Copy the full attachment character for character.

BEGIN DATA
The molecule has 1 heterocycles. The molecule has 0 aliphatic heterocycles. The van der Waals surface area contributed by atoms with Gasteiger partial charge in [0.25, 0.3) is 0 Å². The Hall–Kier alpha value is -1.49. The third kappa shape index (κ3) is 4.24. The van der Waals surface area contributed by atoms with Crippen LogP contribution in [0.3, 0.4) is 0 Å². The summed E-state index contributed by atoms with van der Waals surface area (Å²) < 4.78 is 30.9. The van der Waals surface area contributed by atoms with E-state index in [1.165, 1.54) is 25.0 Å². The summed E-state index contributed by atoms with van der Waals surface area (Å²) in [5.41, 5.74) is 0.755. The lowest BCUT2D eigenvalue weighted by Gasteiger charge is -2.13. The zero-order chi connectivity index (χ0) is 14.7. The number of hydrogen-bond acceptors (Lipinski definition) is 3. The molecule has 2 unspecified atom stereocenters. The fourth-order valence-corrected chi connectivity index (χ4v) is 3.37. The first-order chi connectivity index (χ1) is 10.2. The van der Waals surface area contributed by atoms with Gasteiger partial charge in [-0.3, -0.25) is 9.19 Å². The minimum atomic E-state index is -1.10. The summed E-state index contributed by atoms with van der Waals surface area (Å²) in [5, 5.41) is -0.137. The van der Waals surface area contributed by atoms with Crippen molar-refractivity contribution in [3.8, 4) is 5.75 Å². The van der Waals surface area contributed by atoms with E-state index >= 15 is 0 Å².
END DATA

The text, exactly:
The molecule has 1 heterocycles. The molecule has 0 aliphatic heterocycles. The van der Waals surface area contributed by atoms with Gasteiger partial charge in [0.25, 0.3) is 0 Å². The Hall–Kier alpha value is -1.49. The third kappa shape index (κ3) is 4.24. The van der Waals surface area contributed by atoms with Crippen LogP contribution in [0.3, 0.4) is 0 Å². The summed E-state index contributed by atoms with van der Waals surface area (Å²) < 4.78 is 30.9. The van der Waals surface area contributed by atoms with E-state index in [1.165, 1.54) is 25.0 Å². The summed E-state index contributed by atoms with van der Waals surface area (Å²) in [5.41, 5.74) is 0.755. The lowest BCUT2D eigenvalue weighted by Gasteiger charge is -2.13. The zero-order chi connectivity index (χ0) is 14.7. The number of hydrogen-bond acceptors (Lipinski definition) is 3. The molecule has 2 unspecified atom stereocenters. The fourth-order valence-corrected chi connectivity index (χ4v) is 3.37. The first-order chi connectivity index (χ1) is 10.2. The van der Waals surface area contributed by atoms with Gasteiger partial charge in [-0.3, -0.25) is 9.19 Å². The minimum atomic E-state index is -1.10. The summed E-state index contributed by atoms with van der Waals surface area (Å²) in [5, 5.41) is -0.137. The van der Waals surface area contributed by atoms with Crippen molar-refractivity contribution in [3.8, 4) is 5.75 Å². The van der Waals surface area contributed by atoms with E-state index >= 15 is 0 Å².